Slavic Review

"Focusing on three townships in Estonia’s Viljandi County, Anu Mai Kõll demonstrates how the Soviet regime, despite its shortages in manpower and lack of legitimacy among the subject population, attempted to create a new society in rural Estonia. Yet this study is not only about the victims of Soviet power; it is also about the participants in the creation of Estonia’s new order. Directly addressing an earlier historiography that has sometimes portrayed dekulakization in ethnic terms (Russians versus Estonians) or as a matter of locals struggling against the imperatives of the center, Kõll demonstrates that while decision makers in Moscow made the choice to persecute local populations, 'the implementation and its consequences were on the other hand strictly local.' Participation was simply the least bad option for local Estonian administrators (many of whom were not members of the Communist Party) who had to consider the fate of their own families and thus needed to demonstrate their loyalty to the new system. For rural Estonians, the late 1940s was a time of confl icting loyalties (victims and participants were often closely related) and unpredictable outcomes. The local community 'was not united against Soviet officials; it was still negotiating the boundaries of the permissible.' According to Kõll, the story of Soviet repression in Estonia was not about evil persons and denouncements; it was about a drawn-out bureaucratic process that 'was carried out through a systematic screening of the entire population with the help of records, archives and local knowledge'. 'The face of evil,' she concludes, 'seemed to be more bureaucratic than personal'.”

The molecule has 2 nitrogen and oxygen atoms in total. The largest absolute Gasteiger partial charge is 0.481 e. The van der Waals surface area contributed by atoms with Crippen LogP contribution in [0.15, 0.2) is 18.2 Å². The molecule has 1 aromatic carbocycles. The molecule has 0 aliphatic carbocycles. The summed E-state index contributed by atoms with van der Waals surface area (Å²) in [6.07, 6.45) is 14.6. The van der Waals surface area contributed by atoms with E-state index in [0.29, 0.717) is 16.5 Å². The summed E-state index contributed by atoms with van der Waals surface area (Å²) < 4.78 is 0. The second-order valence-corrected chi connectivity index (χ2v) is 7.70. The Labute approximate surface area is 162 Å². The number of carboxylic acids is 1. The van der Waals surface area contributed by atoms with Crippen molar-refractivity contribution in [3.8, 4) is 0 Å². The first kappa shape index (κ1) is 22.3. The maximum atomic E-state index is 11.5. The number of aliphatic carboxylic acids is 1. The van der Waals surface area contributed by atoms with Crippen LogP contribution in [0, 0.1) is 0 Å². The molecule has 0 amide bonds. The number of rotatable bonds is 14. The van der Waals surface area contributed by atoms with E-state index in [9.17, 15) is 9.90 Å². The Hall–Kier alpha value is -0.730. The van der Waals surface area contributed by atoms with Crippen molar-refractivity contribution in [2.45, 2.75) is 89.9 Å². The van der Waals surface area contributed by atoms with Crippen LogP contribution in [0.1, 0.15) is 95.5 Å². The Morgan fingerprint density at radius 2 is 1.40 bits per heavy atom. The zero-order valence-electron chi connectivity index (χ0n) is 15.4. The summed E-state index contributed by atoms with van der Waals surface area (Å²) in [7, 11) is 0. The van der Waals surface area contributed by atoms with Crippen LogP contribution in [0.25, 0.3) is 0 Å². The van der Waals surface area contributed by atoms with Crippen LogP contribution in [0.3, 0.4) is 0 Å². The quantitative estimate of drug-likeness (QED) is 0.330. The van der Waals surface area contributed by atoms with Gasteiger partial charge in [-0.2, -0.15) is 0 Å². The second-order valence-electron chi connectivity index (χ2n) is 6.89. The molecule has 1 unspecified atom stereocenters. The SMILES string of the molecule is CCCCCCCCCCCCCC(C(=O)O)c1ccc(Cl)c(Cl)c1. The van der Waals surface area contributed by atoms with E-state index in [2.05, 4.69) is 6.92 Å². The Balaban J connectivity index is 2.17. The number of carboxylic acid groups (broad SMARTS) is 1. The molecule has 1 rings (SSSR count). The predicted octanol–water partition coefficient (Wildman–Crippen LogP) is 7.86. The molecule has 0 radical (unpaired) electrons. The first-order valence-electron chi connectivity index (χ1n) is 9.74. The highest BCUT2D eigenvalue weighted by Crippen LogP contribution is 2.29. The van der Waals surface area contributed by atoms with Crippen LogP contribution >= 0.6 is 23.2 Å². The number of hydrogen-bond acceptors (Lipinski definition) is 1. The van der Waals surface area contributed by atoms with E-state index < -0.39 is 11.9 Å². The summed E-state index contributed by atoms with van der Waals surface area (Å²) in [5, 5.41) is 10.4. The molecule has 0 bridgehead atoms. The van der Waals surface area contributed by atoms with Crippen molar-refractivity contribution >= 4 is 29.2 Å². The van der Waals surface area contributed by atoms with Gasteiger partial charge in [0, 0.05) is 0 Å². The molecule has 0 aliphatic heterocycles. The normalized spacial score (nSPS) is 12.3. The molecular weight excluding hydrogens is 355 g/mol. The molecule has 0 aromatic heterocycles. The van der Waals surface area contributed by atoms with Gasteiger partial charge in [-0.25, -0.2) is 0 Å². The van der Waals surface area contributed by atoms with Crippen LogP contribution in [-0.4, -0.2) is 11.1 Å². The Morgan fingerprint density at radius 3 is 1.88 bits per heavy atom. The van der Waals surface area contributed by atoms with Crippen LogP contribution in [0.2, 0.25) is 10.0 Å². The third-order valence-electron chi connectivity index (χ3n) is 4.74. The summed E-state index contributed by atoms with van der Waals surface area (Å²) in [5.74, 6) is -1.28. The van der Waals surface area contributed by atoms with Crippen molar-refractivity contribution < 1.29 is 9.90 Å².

Reviewed book: 
Anu Mai Kõll
$75.00 / €65.00 / £60.00